The court has directed the defendants not to use the plaintiff’s process for FCM manufacture and to maintain accounts of FCM manufacture and sales till the expiry of the tenure of the suit. The court’s decision to refrain from granting an interim injunction to the plaintiffs but explicitly enjoin the defendants from using the plaintiff’s process is noteworthy. However, this order leaves various persisting ambiguities still unaddressed, mirroring the trend seen in previous judgments. It offers a dual-pronged analysis that reevaluates the jurisprudence evolved through the numerous FCM patent infringement cases.

Firstly, the court refrained from categorizing the patent definitively, opting to maintain the status quo within the jurisprudential landscape. While some clarity was introduced in the matter by Vifor v. MSN Labs in their ‘product by process’ claims order (see here), but post the Division Bench’s stay (see here) on those directions and halting of the launch of generic FMC once again for MSN, the product-by-process patent remains a vague concept. The decision at hand acknowledges the MSN orders and the enduring dilemma on patent categorization, but does not contribute to its further resolution. It permits the core challenges to persist unabated without providing a decisive clarity of the patent’s scope. Currently, the Court has not recognized the patent as a ‘product-by-process’ patent because the defendant has been explicitly instructed not to employ the manufacturing process claimed by the plaintiff in the patent lawsuit.

Secondly, the denial of an ad interim injunction in this case is consistent with a broader trend in which the court considers the balance of convenience, particularly when defendants have already introduced their products to the market. The court draws on principles outlined in the Wander Ltd. v. Antox, emphasizing the differing considerations when a defendant is already operating in the market compared to a scenario where they are yet to commence their enterprise: “The court also, in restraining a defendant from exercising what he considers his legal right but what the plaintiff would like to be prevented, puts into the scales, as a relevant consideration whether the defendant has yet to commence his enterprise or whether he has already been doing so in which latter case considerations somewhat different from those that apply to a case where the defendant is yet to commence his enterprise, are attracted.” In the present case too, the defendants pointed out that the Delhi High Court has consistently applied this principle in recent orders revolving around the FCM patent, including the order dated April 18, 2023, in the case of Vifor (International) Ltd. v. Macleods Pharmaceuticals Ltd, the order dated April 11, 2023, in the case of Vifor (International) Ltd. v. Biokindle Lifesciences Private Limited, its orders on April 25, 2023 and May 1, 2023 in the case of Vifor (International) Ltd & Anr. v. J.B. Chemicals. In the current case, the court primarily leaned on these past orders to deny the injunction grant without evaluating the three-fold criteria for granting an injunction from the ground up.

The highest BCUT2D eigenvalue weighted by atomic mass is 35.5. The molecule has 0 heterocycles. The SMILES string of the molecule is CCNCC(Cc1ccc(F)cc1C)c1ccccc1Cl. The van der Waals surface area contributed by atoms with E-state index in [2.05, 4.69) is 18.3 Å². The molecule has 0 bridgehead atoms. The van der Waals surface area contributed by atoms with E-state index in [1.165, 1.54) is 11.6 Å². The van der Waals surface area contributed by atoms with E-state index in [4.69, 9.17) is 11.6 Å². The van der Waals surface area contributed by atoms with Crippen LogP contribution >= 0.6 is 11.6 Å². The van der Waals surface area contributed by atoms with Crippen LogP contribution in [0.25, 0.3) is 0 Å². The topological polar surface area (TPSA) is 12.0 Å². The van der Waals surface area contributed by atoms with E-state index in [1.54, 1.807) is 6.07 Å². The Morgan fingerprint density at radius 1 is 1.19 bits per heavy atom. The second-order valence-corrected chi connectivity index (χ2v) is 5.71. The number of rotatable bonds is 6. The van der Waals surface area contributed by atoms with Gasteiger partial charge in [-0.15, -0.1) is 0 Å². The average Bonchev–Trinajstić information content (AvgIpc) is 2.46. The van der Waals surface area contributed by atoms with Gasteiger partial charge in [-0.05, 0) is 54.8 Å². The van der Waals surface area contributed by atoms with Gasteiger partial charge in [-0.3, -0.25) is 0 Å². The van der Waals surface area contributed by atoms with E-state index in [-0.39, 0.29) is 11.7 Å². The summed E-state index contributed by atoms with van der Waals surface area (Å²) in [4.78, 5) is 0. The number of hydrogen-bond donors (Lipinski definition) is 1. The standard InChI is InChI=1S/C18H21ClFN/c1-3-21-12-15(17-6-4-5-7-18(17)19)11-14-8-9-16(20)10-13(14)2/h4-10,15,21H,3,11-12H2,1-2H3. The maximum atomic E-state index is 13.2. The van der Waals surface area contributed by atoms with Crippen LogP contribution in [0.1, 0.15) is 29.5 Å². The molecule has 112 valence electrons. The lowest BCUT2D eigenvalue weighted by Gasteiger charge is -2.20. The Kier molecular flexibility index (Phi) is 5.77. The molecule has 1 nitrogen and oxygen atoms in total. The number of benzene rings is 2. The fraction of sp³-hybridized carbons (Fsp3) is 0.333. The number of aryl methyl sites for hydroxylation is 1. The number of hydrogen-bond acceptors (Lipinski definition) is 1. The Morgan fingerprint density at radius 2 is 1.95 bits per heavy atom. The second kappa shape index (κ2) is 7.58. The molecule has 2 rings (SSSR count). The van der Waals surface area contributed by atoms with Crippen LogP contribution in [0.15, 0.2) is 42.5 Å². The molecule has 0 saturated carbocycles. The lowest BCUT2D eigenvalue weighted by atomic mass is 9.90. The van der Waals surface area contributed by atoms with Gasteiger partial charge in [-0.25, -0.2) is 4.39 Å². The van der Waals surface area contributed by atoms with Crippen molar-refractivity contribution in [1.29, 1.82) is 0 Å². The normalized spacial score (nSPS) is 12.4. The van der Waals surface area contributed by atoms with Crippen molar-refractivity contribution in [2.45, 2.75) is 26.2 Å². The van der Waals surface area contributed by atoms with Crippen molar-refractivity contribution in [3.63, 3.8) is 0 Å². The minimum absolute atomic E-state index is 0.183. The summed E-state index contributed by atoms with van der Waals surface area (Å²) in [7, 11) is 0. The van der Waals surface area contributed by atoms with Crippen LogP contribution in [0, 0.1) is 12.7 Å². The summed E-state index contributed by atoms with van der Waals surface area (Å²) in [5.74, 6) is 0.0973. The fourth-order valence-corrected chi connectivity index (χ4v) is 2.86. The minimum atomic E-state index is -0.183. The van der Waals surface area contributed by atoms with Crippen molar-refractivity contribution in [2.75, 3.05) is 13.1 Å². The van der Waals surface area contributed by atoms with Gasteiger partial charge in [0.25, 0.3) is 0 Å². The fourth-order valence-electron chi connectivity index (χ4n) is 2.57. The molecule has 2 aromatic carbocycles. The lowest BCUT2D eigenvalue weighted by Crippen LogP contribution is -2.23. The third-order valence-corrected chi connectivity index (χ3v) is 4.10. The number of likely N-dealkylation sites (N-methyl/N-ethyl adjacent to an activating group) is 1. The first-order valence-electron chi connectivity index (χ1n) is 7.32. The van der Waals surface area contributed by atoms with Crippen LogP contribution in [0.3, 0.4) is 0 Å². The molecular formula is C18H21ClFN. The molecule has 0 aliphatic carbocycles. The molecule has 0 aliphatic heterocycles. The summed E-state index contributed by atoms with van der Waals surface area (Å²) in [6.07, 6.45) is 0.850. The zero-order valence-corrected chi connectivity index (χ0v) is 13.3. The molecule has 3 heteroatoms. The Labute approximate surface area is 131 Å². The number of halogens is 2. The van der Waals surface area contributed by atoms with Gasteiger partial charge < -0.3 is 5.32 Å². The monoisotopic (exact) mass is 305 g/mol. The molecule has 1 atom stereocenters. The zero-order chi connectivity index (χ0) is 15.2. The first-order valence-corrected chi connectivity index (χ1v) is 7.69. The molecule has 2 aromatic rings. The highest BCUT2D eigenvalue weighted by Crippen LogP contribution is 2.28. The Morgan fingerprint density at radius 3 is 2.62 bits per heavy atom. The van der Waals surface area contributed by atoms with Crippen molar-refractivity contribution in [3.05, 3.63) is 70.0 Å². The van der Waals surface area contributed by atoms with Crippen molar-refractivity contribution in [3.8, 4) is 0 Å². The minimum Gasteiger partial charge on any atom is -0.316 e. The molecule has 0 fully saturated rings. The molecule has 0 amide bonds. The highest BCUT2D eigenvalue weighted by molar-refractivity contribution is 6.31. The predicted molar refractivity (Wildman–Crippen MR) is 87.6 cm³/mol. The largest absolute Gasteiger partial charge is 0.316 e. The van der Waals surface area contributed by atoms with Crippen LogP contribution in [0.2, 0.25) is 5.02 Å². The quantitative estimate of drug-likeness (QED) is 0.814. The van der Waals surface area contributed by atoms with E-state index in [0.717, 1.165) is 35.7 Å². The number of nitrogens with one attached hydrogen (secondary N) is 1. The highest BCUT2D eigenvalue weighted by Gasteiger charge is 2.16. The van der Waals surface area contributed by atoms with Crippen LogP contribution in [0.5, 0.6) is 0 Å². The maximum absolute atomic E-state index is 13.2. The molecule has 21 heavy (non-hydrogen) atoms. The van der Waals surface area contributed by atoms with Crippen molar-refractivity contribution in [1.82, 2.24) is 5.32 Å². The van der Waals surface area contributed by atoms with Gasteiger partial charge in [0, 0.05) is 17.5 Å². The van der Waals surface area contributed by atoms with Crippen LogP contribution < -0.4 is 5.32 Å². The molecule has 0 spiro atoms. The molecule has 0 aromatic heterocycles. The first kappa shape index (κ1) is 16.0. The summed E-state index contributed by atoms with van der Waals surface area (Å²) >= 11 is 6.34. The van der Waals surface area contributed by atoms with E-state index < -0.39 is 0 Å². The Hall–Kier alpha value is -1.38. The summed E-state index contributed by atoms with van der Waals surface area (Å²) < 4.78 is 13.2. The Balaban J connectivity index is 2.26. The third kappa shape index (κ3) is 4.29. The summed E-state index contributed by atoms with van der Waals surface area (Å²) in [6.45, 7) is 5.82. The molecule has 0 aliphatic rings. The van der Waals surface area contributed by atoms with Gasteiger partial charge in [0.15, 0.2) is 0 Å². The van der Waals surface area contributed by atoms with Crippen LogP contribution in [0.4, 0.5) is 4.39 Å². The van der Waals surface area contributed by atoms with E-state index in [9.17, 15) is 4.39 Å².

One of the most notable takeaways from this order is the reevaluation of the ‘product-by-patent’ issue, a concept that has remained relatively unfamiliar in the Indian patent regime. While the court does not explicitly lay the groundwork for the future, as it did in the MSN case, it does contribute to the ongoing discussion surrounding ‘product-by-process’ claims in the Indian context. It also bolsters the argument against granting injunctions when products have been introduced into the market beforehand. However, in its entirety, this order is another drop in the bucket of the growing number of orders on FCM patents. Hopefully, future rulings will provide more definitive guidance and clarity regarding the ongoing dispute.